Mozart’s “Titus” (“La Clemenza di Tito,” or “The Clemency of Titus”) is all about the singing. Opera Theatre of St. Louis’ new production, which opened Saturday night at the Loretto-Hilton Center, delivers the vocal goods.
Music director Stephen Lord, conducting his final production in that capacity, chose “Titus” as his swan song, and cast its six roles with some of the best of the young singers whose careers he’s advanced in recent years. They did not disappoint; it’s hard to imagine a better cast.
Few conductors possess Lord’s invaluable combination of understanding of both voices and vocal scores. Add to that his excellent rapport with instrumentalists — this is one conductor who never fails to connect the musicians of the stage with those of the pit — and it’s clear that this is the end, not only of an era, but of a kind of golden age at OTSL.
Mozart composed “Titus,” his last opera, for the coronation of the Holy Roman Emperor Leopold II as King of Bohemia, with a story from an account in “The Twelve Caesars,” by the Roman historian Suetonius. Titus is a kind and generous ruler who, despite an attempted assassination by his best friend and the woman he plans to marry, forgives them.
The composer succeeded in perking up the even-then old-fashioned opera seria style, but it’s still pretty static compared to the trio of familiar masterworks he wrote with Lorenzo Da Ponte. It’s the music that makes it.
In the title role, tenor René Barbera sang splendidly and captured both the essentials and the nuances of the emperor’s character as he moves from openness through grief and anger. This is an artist who has continued to mature and grow since his 2011 debut in “The Daughter of the Regiment,” and he’s making an important career. It’s a pleasure to have him back.
Vitellia, the daughter of the emperor Titus’ father deposed, is a tragi-looney in the grand Donna Elvira mold. As portrayed by soprano Laura Wilde, she’s a force of nature, with a big rich voice that’s perfectly produced from high notes to chest voice, particularly in her final aria, “Non più di fiori.”
Mezzo-soprano Cecilia Hall as Sesto, who betrays his friend out of love for Vitellia, has terrific acting chops and effortless coloratura. Both she and mezzo Emily D’Angelo, as Annio, were completely believable in their military trouser roles. D’Angelo, who made Annio a vital part of the action, has a gorgeous, well-trained voice.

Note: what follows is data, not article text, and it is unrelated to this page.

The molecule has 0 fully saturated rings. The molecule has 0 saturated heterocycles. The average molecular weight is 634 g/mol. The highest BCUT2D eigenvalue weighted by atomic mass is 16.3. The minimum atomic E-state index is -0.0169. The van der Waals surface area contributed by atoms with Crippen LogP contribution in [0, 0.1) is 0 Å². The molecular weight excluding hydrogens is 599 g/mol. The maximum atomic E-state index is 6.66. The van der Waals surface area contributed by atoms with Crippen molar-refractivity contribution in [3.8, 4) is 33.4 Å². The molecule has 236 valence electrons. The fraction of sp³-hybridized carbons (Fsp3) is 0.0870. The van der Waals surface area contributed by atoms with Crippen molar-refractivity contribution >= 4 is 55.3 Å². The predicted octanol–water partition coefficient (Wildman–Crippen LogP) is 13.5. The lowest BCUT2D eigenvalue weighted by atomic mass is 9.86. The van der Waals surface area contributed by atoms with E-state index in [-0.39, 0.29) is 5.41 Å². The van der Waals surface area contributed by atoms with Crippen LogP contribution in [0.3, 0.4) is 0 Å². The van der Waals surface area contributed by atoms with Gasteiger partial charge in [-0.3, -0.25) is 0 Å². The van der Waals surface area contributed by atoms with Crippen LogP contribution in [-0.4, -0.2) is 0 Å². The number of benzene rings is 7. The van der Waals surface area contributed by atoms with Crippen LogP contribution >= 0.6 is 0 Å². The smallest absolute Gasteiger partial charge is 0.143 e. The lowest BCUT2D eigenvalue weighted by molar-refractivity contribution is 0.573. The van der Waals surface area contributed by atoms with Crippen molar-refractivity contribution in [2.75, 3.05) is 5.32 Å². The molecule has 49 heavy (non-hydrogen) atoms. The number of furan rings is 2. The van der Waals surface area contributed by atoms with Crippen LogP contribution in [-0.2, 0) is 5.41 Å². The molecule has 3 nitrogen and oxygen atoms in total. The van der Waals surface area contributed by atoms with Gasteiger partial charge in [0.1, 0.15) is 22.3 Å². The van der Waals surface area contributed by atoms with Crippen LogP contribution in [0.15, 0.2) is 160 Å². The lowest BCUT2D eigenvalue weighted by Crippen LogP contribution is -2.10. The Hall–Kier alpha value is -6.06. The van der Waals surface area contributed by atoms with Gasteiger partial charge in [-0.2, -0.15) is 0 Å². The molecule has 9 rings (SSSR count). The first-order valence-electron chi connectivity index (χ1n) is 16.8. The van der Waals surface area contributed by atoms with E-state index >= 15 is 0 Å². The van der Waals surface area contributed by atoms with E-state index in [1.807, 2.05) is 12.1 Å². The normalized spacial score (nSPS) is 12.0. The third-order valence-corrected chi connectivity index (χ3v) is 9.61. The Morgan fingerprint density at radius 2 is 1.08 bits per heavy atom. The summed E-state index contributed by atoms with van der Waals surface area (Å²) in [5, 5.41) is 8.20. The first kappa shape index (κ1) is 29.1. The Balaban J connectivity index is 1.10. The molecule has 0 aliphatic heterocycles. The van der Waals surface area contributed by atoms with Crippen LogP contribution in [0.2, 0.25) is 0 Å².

Bass-baritone Matthew Stump was suitably imposing as Publio, prefect of the Praetorian Guard, and sang with authority and admirable clarity. As Servilia, Sesto’s sister and Annio’s beloved, soprano Monica Dewey was much more than a charming ingenue, singing beautifully and investing her role with real strength of character.
Principal clarinet Scott Andrews, on the basset horn, was a real partner in his duets with Hall and Wilde; this split of the St. Louis Symphony Orchestra seemed never to hit an errant note. The chorus, under Cary John Franklin, sang well, often from the aisles or catwalks.
Director Stephen Lawless placed the action in the late 18th century, with a few Roman trappings, and brought out all the drama (and, perhaps, some emotional elements that would not have been present at the opera’s première) in a staging that was relevant to the 21st century without being heavy-handed.
Set and costume designer Leslie Travers kept things in black and white, with handsome costumes; a giant American eagle, its head facing the olive branch in its right talons, rose and fell as required, for a simple but effective design.
No surtitles were used for the secco recitatives, but the words (with the help of English diction specialist Erie Mills) were clear enough without them. Christopher Akerlind’s lighting was, as usual, superb.